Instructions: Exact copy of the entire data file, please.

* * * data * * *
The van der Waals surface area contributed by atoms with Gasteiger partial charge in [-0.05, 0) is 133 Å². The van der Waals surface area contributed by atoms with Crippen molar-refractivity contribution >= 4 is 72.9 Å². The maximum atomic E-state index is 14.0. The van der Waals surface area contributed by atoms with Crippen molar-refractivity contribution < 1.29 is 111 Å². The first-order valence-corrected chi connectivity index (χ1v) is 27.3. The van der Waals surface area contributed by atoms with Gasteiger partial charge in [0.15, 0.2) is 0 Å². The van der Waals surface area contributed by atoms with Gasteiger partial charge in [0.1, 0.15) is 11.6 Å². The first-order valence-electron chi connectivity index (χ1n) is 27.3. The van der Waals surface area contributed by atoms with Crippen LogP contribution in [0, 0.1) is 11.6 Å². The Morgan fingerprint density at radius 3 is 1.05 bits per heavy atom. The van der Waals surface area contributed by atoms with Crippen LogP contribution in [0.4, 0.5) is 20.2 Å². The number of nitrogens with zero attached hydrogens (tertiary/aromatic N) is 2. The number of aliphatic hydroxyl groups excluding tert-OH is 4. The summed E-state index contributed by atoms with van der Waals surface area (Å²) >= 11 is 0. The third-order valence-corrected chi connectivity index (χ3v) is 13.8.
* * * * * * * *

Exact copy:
The van der Waals surface area contributed by atoms with Gasteiger partial charge in [-0.05, 0) is 133 Å². The van der Waals surface area contributed by atoms with Crippen molar-refractivity contribution >= 4 is 72.9 Å². The maximum atomic E-state index is 14.0. The van der Waals surface area contributed by atoms with Crippen molar-refractivity contribution < 1.29 is 111 Å². The first-order valence-corrected chi connectivity index (χ1v) is 27.3. The van der Waals surface area contributed by atoms with Gasteiger partial charge in [0.15, 0.2) is 0 Å². The van der Waals surface area contributed by atoms with Gasteiger partial charge in [0.1, 0.15) is 11.6 Å². The first-order valence-electron chi connectivity index (χ1n) is 27.3. The van der Waals surface area contributed by atoms with Crippen LogP contribution in [0, 0.1) is 11.6 Å². The Morgan fingerprint density at radius 3 is 1.05 bits per heavy atom. The van der Waals surface area contributed by atoms with Crippen LogP contribution in [0.4, 0.5) is 20.2 Å². The number of nitrogens with zero attached hydrogens (tertiary/aromatic N) is 2. The number of aliphatic hydroxyl groups excluding tert-OH is 4. The summed E-state index contributed by atoms with van der Waals surface area (Å²) >= 11 is 0. The third-order valence-corrected chi connectivity index (χ3v) is 13.8.